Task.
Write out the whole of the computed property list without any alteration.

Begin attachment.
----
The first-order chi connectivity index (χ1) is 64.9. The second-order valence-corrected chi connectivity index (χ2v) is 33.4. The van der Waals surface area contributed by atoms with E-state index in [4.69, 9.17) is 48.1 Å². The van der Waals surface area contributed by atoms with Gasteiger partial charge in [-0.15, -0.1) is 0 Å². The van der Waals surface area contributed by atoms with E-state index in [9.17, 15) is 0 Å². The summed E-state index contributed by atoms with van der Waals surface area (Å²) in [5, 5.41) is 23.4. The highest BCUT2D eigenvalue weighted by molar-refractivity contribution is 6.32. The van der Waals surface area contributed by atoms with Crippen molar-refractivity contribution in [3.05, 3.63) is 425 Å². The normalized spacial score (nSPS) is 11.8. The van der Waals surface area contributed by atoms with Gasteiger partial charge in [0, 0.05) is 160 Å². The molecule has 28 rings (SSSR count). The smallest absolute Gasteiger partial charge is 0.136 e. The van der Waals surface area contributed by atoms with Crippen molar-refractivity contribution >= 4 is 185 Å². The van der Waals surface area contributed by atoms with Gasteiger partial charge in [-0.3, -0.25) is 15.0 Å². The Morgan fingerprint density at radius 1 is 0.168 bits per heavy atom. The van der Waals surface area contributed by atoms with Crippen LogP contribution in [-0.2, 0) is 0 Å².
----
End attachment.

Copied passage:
The first-order chi connectivity index (χ1) is 64.9. The second-order valence-corrected chi connectivity index (χ2v) is 33.4. The van der Waals surface area contributed by atoms with E-state index in [4.69, 9.17) is 48.1 Å². The van der Waals surface area contributed by atoms with Gasteiger partial charge in [-0.15, -0.1) is 0 Å². The van der Waals surface area contributed by atoms with E-state index in [9.17, 15) is 0 Å². The summed E-state index contributed by atoms with van der Waals surface area (Å²) in [5, 5.41) is 23.4. The highest BCUT2D eigenvalue weighted by molar-refractivity contribution is 6.32. The van der Waals surface area contributed by atoms with Crippen molar-refractivity contribution in [3.05, 3.63) is 425 Å². The normalized spacial score (nSPS) is 11.8. The van der Waals surface area contributed by atoms with Gasteiger partial charge in [0, 0.05) is 160 Å². The molecule has 28 rings (SSSR count). The smallest absolute Gasteiger partial charge is 0.136 e. The van der Waals surface area contributed by atoms with Crippen molar-refractivity contribution >= 4 is 185 Å². The van der Waals surface area contributed by atoms with Gasteiger partial charge in [-0.3, -0.25) is 15.0 Å². The Morgan fingerprint density at radius 1 is 0.168 bits per heavy atom. The van der Waals surface area contributed by atoms with Crippen LogP contribution in [-0.2, 0) is 0 Å².